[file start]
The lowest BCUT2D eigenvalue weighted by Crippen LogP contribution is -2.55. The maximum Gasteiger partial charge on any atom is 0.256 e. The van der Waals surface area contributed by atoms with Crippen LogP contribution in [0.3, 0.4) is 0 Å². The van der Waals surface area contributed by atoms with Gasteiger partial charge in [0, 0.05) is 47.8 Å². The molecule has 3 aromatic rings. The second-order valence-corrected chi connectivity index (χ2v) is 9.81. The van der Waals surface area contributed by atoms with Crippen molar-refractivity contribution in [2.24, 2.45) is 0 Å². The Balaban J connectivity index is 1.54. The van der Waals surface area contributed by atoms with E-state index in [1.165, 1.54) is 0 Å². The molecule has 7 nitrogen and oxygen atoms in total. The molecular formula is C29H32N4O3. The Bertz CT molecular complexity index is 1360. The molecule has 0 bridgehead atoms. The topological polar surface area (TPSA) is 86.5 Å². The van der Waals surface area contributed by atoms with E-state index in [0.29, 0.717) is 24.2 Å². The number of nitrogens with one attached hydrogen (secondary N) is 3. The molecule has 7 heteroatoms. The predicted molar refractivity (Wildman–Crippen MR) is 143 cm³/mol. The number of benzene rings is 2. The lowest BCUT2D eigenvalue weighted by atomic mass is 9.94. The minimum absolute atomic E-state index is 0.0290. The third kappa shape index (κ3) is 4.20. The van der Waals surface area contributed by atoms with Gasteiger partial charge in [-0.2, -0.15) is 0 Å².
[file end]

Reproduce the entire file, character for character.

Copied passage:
The lowest BCUT2D eigenvalue weighted by Crippen LogP contribution is -2.55. The maximum Gasteiger partial charge on any atom is 0.256 e. The van der Waals surface area contributed by atoms with Crippen LogP contribution in [0.3, 0.4) is 0 Å². The van der Waals surface area contributed by atoms with Gasteiger partial charge in [0, 0.05) is 47.8 Å². The molecule has 3 aromatic rings. The second-order valence-corrected chi connectivity index (χ2v) is 9.81. The van der Waals surface area contributed by atoms with Crippen molar-refractivity contribution in [2.24, 2.45) is 0 Å². The Balaban J connectivity index is 1.54. The van der Waals surface area contributed by atoms with E-state index in [1.165, 1.54) is 0 Å². The molecule has 7 nitrogen and oxygen atoms in total. The molecular formula is C29H32N4O3. The Bertz CT molecular complexity index is 1360. The molecule has 0 bridgehead atoms. The topological polar surface area (TPSA) is 86.5 Å². The van der Waals surface area contributed by atoms with E-state index in [0.29, 0.717) is 24.2 Å². The number of nitrogens with one attached hydrogen (secondary N) is 3. The molecule has 7 heteroatoms. The predicted molar refractivity (Wildman–Crippen MR) is 143 cm³/mol. The number of benzene rings is 2. The lowest BCUT2D eigenvalue weighted by atomic mass is 9.94. The minimum absolute atomic E-state index is 0.0290. The third kappa shape index (κ3) is 4.20. The van der Waals surface area contributed by atoms with Gasteiger partial charge in [-0.2, -0.15) is 0 Å².